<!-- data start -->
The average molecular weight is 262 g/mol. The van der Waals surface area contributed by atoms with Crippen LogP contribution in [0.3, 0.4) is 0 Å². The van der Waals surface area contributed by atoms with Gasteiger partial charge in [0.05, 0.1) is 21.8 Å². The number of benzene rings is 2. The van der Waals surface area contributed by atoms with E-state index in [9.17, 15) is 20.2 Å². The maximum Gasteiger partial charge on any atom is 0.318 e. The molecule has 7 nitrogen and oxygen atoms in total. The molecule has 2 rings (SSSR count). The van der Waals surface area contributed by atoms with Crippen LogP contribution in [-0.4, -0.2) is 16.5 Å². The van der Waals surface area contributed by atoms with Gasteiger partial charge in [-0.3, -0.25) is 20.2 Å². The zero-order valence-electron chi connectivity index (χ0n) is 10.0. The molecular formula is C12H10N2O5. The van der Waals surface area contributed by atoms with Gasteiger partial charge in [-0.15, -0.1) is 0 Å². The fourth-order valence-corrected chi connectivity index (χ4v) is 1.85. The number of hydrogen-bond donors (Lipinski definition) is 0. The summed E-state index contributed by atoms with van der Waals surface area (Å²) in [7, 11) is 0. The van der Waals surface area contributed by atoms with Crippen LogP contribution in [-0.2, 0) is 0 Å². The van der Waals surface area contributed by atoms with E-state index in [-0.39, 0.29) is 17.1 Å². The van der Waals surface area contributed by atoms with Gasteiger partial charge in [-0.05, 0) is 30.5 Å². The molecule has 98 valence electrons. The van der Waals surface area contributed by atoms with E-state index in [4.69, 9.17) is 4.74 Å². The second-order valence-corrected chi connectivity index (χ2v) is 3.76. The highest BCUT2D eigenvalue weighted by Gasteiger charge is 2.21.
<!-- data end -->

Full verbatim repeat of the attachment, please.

The average molecular weight is 262 g/mol. The van der Waals surface area contributed by atoms with Crippen LogP contribution in [0.3, 0.4) is 0 Å². The van der Waals surface area contributed by atoms with Gasteiger partial charge in [0.05, 0.1) is 21.8 Å². The number of benzene rings is 2. The van der Waals surface area contributed by atoms with E-state index in [9.17, 15) is 20.2 Å². The maximum Gasteiger partial charge on any atom is 0.318 e. The molecule has 7 nitrogen and oxygen atoms in total. The molecule has 2 rings (SSSR count). The van der Waals surface area contributed by atoms with Crippen LogP contribution in [-0.4, -0.2) is 16.5 Å². The van der Waals surface area contributed by atoms with Gasteiger partial charge in [-0.3, -0.25) is 20.2 Å². The zero-order valence-electron chi connectivity index (χ0n) is 10.0. The molecular formula is C12H10N2O5. The van der Waals surface area contributed by atoms with Gasteiger partial charge in [-0.15, -0.1) is 0 Å². The fourth-order valence-corrected chi connectivity index (χ4v) is 1.85. The number of hydrogen-bond donors (Lipinski definition) is 0. The summed E-state index contributed by atoms with van der Waals surface area (Å²) in [7, 11) is 0. The van der Waals surface area contributed by atoms with Crippen LogP contribution in [-0.2, 0) is 0 Å². The van der Waals surface area contributed by atoms with E-state index in [-0.39, 0.29) is 17.1 Å². The van der Waals surface area contributed by atoms with Gasteiger partial charge in [-0.05, 0) is 30.5 Å². The molecule has 98 valence electrons. The van der Waals surface area contributed by atoms with E-state index in [4.69, 9.17) is 4.74 Å². The second-order valence-corrected chi connectivity index (χ2v) is 3.76. The highest BCUT2D eigenvalue weighted by Gasteiger charge is 2.21.